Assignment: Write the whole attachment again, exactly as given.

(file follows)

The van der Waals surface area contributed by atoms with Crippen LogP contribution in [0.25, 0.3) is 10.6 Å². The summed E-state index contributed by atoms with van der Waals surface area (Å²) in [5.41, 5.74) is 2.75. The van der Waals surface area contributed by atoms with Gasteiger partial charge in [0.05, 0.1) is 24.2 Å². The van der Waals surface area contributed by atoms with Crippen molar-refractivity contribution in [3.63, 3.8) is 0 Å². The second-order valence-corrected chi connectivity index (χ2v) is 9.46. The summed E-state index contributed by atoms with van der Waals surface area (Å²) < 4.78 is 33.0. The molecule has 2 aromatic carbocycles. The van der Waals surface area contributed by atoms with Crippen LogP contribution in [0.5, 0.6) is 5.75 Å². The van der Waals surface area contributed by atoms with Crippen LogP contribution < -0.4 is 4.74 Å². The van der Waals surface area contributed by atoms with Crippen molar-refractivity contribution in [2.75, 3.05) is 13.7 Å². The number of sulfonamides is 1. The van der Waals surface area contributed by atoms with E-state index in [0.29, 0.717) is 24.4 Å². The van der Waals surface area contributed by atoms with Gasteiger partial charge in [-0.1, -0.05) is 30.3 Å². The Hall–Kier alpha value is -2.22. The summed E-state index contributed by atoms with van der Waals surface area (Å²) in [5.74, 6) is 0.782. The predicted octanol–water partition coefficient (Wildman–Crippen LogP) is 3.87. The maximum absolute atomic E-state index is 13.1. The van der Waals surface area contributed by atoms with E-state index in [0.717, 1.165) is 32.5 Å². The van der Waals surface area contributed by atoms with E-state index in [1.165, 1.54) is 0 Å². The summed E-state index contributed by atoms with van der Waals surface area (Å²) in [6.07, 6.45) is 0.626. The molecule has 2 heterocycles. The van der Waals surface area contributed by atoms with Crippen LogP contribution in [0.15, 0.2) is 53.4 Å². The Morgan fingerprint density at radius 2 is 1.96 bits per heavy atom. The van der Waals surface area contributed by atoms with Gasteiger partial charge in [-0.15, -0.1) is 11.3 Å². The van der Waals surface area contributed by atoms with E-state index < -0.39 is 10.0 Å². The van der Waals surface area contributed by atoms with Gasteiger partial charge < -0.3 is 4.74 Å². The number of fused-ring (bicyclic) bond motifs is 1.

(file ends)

The van der Waals surface area contributed by atoms with Crippen LogP contribution in [0.25, 0.3) is 10.6 Å². The summed E-state index contributed by atoms with van der Waals surface area (Å²) in [5.41, 5.74) is 2.75. The van der Waals surface area contributed by atoms with Gasteiger partial charge in [0.05, 0.1) is 24.2 Å². The van der Waals surface area contributed by atoms with Crippen molar-refractivity contribution in [3.63, 3.8) is 0 Å². The second-order valence-corrected chi connectivity index (χ2v) is 9.46. The summed E-state index contributed by atoms with van der Waals surface area (Å²) < 4.78 is 33.0. The molecule has 2 aromatic carbocycles. The van der Waals surface area contributed by atoms with Crippen LogP contribution in [0.5, 0.6) is 5.75 Å². The van der Waals surface area contributed by atoms with Crippen LogP contribution < -0.4 is 4.74 Å². The van der Waals surface area contributed by atoms with Crippen molar-refractivity contribution in [2.75, 3.05) is 13.7 Å². The number of sulfonamides is 1. The van der Waals surface area contributed by atoms with E-state index in [0.29, 0.717) is 24.4 Å². The van der Waals surface area contributed by atoms with Gasteiger partial charge in [-0.1, -0.05) is 30.3 Å². The Hall–Kier alpha value is -2.22. The summed E-state index contributed by atoms with van der Waals surface area (Å²) in [5.74, 6) is 0.782. The predicted octanol–water partition coefficient (Wildman–Crippen LogP) is 3.87. The maximum absolute atomic E-state index is 13.1. The van der Waals surface area contributed by atoms with E-state index in [0.717, 1.165) is 32.5 Å². The van der Waals surface area contributed by atoms with E-state index in [1.165, 1.54) is 0 Å². The summed E-state index contributed by atoms with van der Waals surface area (Å²) in [6.07, 6.45) is 0.626. The molecule has 2 heterocycles. The van der Waals surface area contributed by atoms with Crippen LogP contribution in [0.15, 0.2) is 53.4 Å². The Morgan fingerprint density at radius 2 is 1.96 bits per heavy atom. The van der Waals surface area contributed by atoms with Gasteiger partial charge in [-0.15, -0.1) is 11.3 Å². The van der Waals surface area contributed by atoms with E-state index < -0.39 is 10.0 Å². The van der Waals surface area contributed by atoms with Gasteiger partial charge < -0.3 is 4.74 Å². The number of fused-ring (bicyclic) bond motifs is 1.